It could be argued that neither the student nor the computer were intelligent since they were simply following rules, but if that's the case the only those handful of mathematicians who discovered the standard form are intelligent. It should also be noted that since that time computers routinely discover previously unknown mathematical truths by brute force extrapolation of the basic axioms of mathematics, however none of them have been particularly useful for humans.

When people dispute the existence of AI what they are really disputing is the existence of artificial consciousness, we simply don't know if a computer operating a complex algorithm is conscious and quite frankly it's irrelevant to the question of intelligence. For example most people who have studied ants agree an ants nest displays highly intelligent behaviour, they have evolved a more efficient and generally better optimised solution to the travelling salesman problem than human mathematics (or intuition) can provide, yet few (if any) people would argue that an ant or it's nest is a conscious being.

Comment: Re:Climate Change on Slashdot? Bring on the fun! (Score 2) 377

by TapeCutter (#47421819) Attached to: Blueprints For Taming the Climate Crisis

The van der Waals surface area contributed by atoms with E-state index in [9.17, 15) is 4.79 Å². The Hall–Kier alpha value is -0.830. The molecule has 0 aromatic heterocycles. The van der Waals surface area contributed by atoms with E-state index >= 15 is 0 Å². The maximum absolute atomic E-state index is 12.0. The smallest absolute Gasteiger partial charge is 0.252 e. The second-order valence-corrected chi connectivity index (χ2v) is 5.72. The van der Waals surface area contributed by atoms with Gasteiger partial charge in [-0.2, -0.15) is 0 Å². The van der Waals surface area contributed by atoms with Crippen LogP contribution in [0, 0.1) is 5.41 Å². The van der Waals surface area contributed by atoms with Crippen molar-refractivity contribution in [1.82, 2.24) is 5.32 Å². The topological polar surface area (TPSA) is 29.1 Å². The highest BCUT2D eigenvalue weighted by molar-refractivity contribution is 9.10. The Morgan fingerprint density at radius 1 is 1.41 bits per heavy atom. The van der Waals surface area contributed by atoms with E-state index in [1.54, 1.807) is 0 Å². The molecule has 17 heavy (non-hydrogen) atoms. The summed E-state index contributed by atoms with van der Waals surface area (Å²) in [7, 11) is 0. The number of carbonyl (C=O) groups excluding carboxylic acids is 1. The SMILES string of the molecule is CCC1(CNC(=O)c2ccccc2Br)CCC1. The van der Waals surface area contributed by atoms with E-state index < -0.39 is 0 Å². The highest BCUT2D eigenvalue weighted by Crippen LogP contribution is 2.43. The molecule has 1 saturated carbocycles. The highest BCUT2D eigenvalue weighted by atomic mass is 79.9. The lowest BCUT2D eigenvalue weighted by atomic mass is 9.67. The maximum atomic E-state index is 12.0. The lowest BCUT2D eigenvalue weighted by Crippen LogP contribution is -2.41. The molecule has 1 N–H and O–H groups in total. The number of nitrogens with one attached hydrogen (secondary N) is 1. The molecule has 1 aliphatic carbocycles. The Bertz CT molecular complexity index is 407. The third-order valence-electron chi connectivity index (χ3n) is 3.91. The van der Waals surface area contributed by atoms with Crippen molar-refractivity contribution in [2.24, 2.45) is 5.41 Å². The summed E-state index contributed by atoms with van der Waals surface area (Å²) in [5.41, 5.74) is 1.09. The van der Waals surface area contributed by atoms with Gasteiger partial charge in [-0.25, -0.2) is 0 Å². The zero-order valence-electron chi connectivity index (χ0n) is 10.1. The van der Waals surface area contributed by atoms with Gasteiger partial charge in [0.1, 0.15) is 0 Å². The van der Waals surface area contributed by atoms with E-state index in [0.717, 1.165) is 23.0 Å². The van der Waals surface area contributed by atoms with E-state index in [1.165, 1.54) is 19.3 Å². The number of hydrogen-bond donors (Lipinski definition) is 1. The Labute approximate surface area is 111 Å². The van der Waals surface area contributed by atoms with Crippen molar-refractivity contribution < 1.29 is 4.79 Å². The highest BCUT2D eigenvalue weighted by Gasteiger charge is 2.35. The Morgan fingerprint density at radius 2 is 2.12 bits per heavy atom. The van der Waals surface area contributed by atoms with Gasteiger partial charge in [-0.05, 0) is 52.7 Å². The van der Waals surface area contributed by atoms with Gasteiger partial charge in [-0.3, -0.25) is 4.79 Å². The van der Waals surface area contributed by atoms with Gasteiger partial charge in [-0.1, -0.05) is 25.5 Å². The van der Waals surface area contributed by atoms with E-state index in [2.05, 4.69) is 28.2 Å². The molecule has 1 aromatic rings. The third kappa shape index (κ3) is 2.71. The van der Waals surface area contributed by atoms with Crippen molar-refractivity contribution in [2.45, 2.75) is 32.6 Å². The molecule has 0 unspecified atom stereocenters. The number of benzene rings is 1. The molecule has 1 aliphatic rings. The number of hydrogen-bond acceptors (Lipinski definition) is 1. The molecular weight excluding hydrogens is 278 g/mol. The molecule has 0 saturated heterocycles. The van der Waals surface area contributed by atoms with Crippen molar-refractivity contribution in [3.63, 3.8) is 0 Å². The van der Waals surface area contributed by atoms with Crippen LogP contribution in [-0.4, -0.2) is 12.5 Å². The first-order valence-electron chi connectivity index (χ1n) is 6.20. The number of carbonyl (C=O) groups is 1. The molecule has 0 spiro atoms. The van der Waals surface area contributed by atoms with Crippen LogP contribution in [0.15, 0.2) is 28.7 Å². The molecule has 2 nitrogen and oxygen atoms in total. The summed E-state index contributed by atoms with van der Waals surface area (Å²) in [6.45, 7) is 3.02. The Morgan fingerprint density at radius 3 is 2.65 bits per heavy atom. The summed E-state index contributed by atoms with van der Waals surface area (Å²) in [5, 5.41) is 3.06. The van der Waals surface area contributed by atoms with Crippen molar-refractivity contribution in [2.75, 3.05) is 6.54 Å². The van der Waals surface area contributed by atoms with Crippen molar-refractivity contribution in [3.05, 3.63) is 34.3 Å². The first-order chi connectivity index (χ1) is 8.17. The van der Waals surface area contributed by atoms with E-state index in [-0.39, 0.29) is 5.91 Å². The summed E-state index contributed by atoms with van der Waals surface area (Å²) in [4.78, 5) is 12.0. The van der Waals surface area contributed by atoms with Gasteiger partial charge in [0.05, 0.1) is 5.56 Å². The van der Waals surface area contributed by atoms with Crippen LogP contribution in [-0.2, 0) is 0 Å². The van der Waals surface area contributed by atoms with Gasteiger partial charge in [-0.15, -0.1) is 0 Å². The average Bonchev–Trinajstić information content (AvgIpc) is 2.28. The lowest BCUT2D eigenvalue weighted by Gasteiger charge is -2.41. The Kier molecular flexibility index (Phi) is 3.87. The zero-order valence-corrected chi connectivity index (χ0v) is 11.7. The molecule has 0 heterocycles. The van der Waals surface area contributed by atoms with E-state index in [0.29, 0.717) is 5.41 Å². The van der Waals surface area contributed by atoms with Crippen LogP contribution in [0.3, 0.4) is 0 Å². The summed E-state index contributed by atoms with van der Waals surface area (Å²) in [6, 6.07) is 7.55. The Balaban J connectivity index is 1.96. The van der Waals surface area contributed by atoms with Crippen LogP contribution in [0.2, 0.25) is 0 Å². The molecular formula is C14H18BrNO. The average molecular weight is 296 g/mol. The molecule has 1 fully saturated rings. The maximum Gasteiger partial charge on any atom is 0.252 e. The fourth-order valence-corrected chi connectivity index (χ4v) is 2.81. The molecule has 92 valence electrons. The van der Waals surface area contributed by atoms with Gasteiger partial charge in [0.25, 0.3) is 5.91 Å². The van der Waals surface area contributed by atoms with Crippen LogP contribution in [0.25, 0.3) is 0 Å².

Precisely! The cow fart thing has been deliberately overblown by vested interests (ie: evil environmentalists want to take away your hamburger!!!!). The fact of the matter is that today's cow fart is tomorrow's cow food. Of course if we could stop cows farting and burping we could reduce our overall impact on climate but the real climate related problem not just with with cows but with agriculture in general is land use, ie: flattening forests and scrub land, draining wetlands, etc, to make way for pasture, shrimp farms, etc.

At the end of the day there aren't too many cows or pigs on the planet, there are too many people. However according to said vested interests uttering the simple fact that overpopulation is the root cause of the current environmental collapse somehow means that I want to start exterminating humans en-mass? - Not at all, I just happen to be concerned that collectively we appear to be behaving with all the forethought of a jar of fermenting yeast and as a consequence my three grand kids may suffer the same fate if we fail to reverse that trend.

The closest to perfection a person ever comes is when he fills out a job application form. -- Stanley J. Randall